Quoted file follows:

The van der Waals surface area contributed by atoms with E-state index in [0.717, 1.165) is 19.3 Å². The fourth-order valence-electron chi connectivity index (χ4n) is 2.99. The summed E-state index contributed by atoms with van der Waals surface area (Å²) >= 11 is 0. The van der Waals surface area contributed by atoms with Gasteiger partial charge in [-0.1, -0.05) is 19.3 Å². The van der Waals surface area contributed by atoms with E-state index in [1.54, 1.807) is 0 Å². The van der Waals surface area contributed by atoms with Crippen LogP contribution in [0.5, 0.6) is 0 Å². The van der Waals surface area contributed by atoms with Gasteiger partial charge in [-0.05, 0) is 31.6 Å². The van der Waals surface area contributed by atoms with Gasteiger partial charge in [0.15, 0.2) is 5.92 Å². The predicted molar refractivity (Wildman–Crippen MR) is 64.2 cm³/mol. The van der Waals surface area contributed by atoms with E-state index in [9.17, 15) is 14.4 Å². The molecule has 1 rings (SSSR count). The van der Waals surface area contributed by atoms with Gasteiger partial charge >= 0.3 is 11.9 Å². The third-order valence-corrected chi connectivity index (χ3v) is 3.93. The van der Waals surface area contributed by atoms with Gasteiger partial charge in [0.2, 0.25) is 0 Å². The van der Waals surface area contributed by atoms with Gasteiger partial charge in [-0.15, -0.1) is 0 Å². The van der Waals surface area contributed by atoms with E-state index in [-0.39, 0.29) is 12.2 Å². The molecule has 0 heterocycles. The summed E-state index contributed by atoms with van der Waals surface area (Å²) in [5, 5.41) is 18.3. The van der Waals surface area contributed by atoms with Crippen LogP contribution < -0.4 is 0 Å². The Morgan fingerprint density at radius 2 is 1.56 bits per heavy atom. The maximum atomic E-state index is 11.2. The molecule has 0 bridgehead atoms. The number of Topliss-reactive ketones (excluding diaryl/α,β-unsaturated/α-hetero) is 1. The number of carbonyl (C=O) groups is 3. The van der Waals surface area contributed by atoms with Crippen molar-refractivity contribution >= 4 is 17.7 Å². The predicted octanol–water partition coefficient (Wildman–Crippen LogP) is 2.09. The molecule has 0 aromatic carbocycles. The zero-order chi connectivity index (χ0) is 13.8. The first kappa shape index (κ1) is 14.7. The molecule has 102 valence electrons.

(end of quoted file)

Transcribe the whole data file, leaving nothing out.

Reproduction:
The van der Waals surface area contributed by atoms with E-state index in [0.717, 1.165) is 19.3 Å². The fourth-order valence-electron chi connectivity index (χ4n) is 2.99. The summed E-state index contributed by atoms with van der Waals surface area (Å²) >= 11 is 0. The van der Waals surface area contributed by atoms with Gasteiger partial charge in [-0.1, -0.05) is 19.3 Å². The van der Waals surface area contributed by atoms with E-state index in [1.54, 1.807) is 0 Å². The van der Waals surface area contributed by atoms with Crippen LogP contribution in [0.5, 0.6) is 0 Å². The van der Waals surface area contributed by atoms with Gasteiger partial charge in [-0.05, 0) is 31.6 Å². The van der Waals surface area contributed by atoms with Gasteiger partial charge in [0.15, 0.2) is 5.92 Å². The predicted molar refractivity (Wildman–Crippen MR) is 64.2 cm³/mol. The van der Waals surface area contributed by atoms with E-state index in [9.17, 15) is 14.4 Å². The molecule has 1 rings (SSSR count). The van der Waals surface area contributed by atoms with Gasteiger partial charge >= 0.3 is 11.9 Å². The third-order valence-corrected chi connectivity index (χ3v) is 3.93. The van der Waals surface area contributed by atoms with Gasteiger partial charge in [0.2, 0.25) is 0 Å². The van der Waals surface area contributed by atoms with Gasteiger partial charge in [-0.15, -0.1) is 0 Å². The van der Waals surface area contributed by atoms with E-state index in [-0.39, 0.29) is 12.2 Å². The molecule has 0 heterocycles. The summed E-state index contributed by atoms with van der Waals surface area (Å²) in [5, 5.41) is 18.3. The van der Waals surface area contributed by atoms with Crippen LogP contribution < -0.4 is 0 Å². The Morgan fingerprint density at radius 2 is 1.56 bits per heavy atom. The maximum atomic E-state index is 11.2. The molecule has 0 bridgehead atoms. The number of Topliss-reactive ketones (excluding diaryl/α,β-unsaturated/α-hetero) is 1. The number of carbonyl (C=O) groups is 3. The van der Waals surface area contributed by atoms with Crippen molar-refractivity contribution >= 4 is 17.7 Å². The predicted octanol–water partition coefficient (Wildman–Crippen LogP) is 2.09. The molecule has 0 aromatic carbocycles. The zero-order chi connectivity index (χ0) is 13.8. The first kappa shape index (κ1) is 14.7. The molecule has 102 valence electrons.